Natural Cleaning Products

Hi everyone,

My first time posting on the community but have been a Choice member for many years!

I have been getting into more natural cleaning products of late (eg. using vinegar, bicarb soda etc) and I’ve found some recipes on the internet that use ‘borax’. So I bought some from Woolies (Bare Essentials brand) yet there is a disclaimer on the back saying “May impair fertility. May cause harm to an unborn child”. This scares me a little for a ‘natural’ cleaning product.

Any thoughts?

Thanks so much!



Welcome to the Choice Comunity.

There is often belief that natural means safe and non-toxic. This is a myth.

There are many chemicals in the natural world which are highly toxic and detrimental to human health. These include things like ricin, cyanide and aflatoxins, through to uranium/other radioactive isotopes etc.

If a chemical is toxic or has potential health implication through contact or use, one should take necessary precautions to protect oneself. This applies for compounds which are natural or man made.

It is important to read the label (well done on doing so yourself) even if one thinks they know the product well or think that it should he safe.

The reason for reading labels is a chemical compound mixed at low concentrations may be safe, while at high concentrations could be corrosive to skin, damage eyes/lungs or damage items it is being used on. The labels or even the material safety data sheets (msds) for the product will provide information on what recommended precautions/safety measures are required for its safe use. Msds can n usually be found directly from the manufacturer (e.g. its website) or through internet searches of the product ir active ingredients.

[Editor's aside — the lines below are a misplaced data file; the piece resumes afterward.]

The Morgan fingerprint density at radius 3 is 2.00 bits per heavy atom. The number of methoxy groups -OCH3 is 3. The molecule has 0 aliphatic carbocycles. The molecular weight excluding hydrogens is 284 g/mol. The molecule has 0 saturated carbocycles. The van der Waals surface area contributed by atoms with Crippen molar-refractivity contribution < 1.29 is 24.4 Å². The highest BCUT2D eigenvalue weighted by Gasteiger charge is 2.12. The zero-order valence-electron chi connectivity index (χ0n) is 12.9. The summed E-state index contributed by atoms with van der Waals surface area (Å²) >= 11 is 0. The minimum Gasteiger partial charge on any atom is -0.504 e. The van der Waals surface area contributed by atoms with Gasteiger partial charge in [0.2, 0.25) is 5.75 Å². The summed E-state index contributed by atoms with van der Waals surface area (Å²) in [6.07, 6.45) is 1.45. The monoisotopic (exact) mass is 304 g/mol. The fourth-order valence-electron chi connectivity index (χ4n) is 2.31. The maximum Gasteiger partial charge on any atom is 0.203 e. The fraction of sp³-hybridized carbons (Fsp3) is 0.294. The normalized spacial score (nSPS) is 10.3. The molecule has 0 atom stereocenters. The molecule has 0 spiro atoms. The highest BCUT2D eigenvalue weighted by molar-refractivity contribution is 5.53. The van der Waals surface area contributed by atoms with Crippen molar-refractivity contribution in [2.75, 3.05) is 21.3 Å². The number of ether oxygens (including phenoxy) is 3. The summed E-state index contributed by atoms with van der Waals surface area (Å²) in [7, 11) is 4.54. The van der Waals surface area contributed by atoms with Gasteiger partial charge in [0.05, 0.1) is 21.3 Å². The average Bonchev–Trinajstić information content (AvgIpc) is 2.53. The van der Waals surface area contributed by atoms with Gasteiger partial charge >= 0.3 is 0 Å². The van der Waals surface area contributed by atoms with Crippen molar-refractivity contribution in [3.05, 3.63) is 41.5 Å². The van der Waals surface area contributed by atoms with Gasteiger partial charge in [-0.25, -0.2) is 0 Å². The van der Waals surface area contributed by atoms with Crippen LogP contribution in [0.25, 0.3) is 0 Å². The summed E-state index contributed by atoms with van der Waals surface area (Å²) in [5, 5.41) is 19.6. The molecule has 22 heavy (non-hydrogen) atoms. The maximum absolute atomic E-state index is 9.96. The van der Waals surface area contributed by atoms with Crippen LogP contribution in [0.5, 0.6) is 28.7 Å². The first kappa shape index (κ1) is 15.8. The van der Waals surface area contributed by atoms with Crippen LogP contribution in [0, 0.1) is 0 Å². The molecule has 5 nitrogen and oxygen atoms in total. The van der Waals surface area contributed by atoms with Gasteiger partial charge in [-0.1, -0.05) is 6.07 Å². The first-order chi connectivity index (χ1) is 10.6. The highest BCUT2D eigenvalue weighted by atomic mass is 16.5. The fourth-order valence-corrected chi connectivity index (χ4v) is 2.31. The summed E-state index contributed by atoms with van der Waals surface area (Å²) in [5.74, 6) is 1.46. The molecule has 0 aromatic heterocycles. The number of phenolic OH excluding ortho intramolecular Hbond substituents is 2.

Borax is not acutely toxic but there may be some risks due to long term high levels of exposure. Authorities do not seem to be in agreement over this. The warning over fertility and reproduction may be reasonable or over cautious. My take is that you do not allow children to eat it, as in the old ant poison borax and sugar, and do not leave it in your house long term. So if, for example, you use it to clean rugs make sure there is no detectable residue when you are finished.

I am not a toxicologist but it is common to be very cautious about any potential toxin in relation to pregnancy well beyond caution for non pregnant persons. If you are not making babies I would not be too worried, borax has been around in household use for a long time and there is no evidence of widespread poisoning.

The point about the fallacy of synthetic=risky, natural=safe is in general well made. Consider each risk on its merits not on this rather arbitrary classification.


Thanks so much for your response, I greatly appreciate it!

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Thanks very much for your response! Greatly appreciated.